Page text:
This project covers preparing the area under a freestanding deck and forming footings for the posts.
Check with a building inspector for advice on how to excavate your site and prevent weed growth. In some locations, there is no need to excavate -- building the deck will kill all foliage under it. More likely, however, you must remove the sod, lay down landscape fabric, and cover it with gravel to keep things from growing. You can remove the sod before or after you have laid out the footing locations.
Local codes will specify posthole depth and width, as well as how the concrete should be formed and how the post will attach to the concrete. These steps show the most common method, using a tube form and a post anchor that attaches to a J-bolt.
Digging is back-straining work, especially if you are not used to doing it. Don't rush it. When possible, work with your back straight rather than bent. Consider renting a power auger and hiring some help. Or call fencing or landscaping contractors and ask how much they would charge just to dig the holes.
To dig a posthole, from 15 minutes to two hours, depending on soil conditions
Posthole digger or power auger, spade, level, layout square, trowel
Using a spade or a posthole digger
Have utility companies mark locations of water, gas, electric, and phone lines. Double-check that the locations for the postholes are correct.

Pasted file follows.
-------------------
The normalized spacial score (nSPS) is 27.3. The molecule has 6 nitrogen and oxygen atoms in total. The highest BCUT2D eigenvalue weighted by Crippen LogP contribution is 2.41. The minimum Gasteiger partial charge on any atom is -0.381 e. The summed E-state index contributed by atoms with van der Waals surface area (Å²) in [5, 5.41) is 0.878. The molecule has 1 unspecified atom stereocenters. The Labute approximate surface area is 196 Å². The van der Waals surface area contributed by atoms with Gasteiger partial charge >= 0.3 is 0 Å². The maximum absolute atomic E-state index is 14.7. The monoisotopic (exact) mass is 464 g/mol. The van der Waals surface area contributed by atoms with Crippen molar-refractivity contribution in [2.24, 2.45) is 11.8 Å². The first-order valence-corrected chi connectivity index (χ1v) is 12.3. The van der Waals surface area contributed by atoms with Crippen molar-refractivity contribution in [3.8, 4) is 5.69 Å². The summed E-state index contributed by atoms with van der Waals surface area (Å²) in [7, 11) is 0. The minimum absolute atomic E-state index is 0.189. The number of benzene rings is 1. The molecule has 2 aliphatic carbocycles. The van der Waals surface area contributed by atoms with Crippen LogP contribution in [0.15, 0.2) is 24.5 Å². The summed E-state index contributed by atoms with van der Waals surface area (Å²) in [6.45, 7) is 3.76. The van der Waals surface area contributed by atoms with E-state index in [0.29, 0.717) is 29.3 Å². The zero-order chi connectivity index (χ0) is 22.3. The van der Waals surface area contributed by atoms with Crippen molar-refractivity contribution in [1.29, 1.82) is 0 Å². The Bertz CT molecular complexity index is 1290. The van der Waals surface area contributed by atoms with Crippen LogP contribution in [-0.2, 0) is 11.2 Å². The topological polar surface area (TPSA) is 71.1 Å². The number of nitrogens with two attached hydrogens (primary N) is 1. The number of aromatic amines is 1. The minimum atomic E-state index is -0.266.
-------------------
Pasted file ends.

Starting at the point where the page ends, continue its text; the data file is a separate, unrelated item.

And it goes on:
Sand or flour for marking the ground, plastic sheeting, gravel, concrete, tube forms, J-bolts
Set a tube form into the hole and mark it about 2 inches above grade. Cut the form with a handsaw or a knife. Check that the top of the form is close to level; recut the form if necessary. Anchor the form with screws driven into 2xs and add braces, if necessary, to keep the top of the form level.
A 60-pound bag of dry-mix will fill an 8-inch tube form about 20 inches deep; a 10-inch form, 13 inches; or a 12-inch form, 9 inches. If you need more than 40 bags, consider having concrete delivered.
To mix concrete, pour a bag of dry-mix into a wheelbarrow or tub and dig out a small depression in the middle. Pour or spray water into the hole, taking care not to add too much. Mix with a shovel or a hoe. Scrape the tub or wheelbarrow as you mix so there is no dry powder left at the bottom.
A good mix is just loose enough to be pourable but not too runny. It should hold its shape and cling for at least 1 second to a shovel turned on edge.
Once the concrete has set, smooth the landscaped area and tamp it firm by walking on it. Fill any indentations that would create puddles. Make sure that the footings stick up at least 2 inches above the ground. Spread heavy-duty plastic sheeting or landscape fabric over the deck area to prevent the growth of weeds. Use gravel or stones -- not soil -- to hold the sheeting in place. If you need two or more sheets, overlap them at least 1 foot.
For long-lasting insurance against weed growth, lay down black plastic sheeting that's 6 mils thick. Landscaping fabric protects against weeds but does not last as long as plastic. Purchase landscape staples to hold the sheeting in position.
You'll be walking on top of the gravel while you build the framing, so choose gravel that is free of sharp edges, which could tear the plastic. Pea gravel or lava stone are two good choices.